A TREE conservation charity has lodged objections to plans for a £15million residential care village.

In April, Caldwell Developments submitted proposals to convert A-listed Caldwell House, near Uplawmoor, into independent and assisted living accommodation for older people.

However, Woodland Trust Scotland fears the project will have a detrimental effect on hundreds of trees in the grounds and local wildlife, including nesting birds.

Nicole Hillier, of the Trust, has now lodged formal objections with East Renfrewshire Council.

In the letter, she said the main fear was the loss of almost 12 acres of “ancient woodland.”

“We believe that ancient woodland is amongst the most precious and biodiverse habitats in the UK and is a finite resource which should be protected,” she added.

“The Trust strongly objects to the planning application on the basis of damage and loss to a number of areas of woodland during the proposed redevelopment works.”

The Trust is also calling for a buffer zone during any future construction to ensure that trees are not damaged during building work.

Ms Hillier added: “Ancient woods and trees are irreplaceable habitats. Once lost, they are gone forever.”

It is expected that, should the Caldwell House plan be approved, it would create some 85 full and part-time posts, as well as up to 200 construction jobs.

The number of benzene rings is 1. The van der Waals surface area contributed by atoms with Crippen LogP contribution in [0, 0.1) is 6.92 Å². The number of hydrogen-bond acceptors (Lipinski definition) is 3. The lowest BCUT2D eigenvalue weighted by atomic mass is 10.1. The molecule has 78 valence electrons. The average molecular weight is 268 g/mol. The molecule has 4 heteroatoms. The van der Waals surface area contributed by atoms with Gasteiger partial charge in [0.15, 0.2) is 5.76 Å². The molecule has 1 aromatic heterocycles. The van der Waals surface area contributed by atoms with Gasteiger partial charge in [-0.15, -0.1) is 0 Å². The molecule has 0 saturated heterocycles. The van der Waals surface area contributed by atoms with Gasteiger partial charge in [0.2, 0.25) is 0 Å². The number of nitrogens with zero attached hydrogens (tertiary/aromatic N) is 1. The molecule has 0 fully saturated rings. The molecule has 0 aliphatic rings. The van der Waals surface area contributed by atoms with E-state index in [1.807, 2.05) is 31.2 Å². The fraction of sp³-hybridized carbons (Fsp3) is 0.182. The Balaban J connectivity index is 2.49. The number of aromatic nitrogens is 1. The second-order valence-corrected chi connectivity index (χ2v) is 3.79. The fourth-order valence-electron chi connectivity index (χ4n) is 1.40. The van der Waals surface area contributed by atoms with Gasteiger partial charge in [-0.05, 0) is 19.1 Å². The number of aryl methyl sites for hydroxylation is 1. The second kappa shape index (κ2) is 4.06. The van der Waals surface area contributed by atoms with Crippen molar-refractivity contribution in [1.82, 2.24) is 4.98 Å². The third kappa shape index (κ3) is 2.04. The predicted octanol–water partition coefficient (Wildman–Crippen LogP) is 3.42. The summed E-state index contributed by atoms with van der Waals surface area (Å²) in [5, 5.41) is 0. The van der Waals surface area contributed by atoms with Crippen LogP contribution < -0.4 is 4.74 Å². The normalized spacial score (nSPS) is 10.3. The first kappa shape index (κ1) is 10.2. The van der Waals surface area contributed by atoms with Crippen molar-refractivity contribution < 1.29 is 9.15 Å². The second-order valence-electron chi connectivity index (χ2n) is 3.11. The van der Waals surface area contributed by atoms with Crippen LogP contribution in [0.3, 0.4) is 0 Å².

Proposals for the multi-million pound redevelopment of Caldwell House, designed by highly-respected architect Robert Adam, include a care home, offices, café, gym and shop, as well as houses and flats for older residents.

Scott Kennedy, director of Caldwell Developments, said: “The development will significantly improve access to woodland for the people of East Renfrewshire and bring the estate back to life.

“This application is perhaps the last chance to save this historical building.

“We are very pleased that Nature Scotland have stated that they support the plan to create a sustainable and diverse woodland.

“We would be happy to meet with the Woodland Trust to discuss their concerns and, should the development be approved, get their input into how we can both save Caldwell House and deliver a fabulous green resource for future generations.”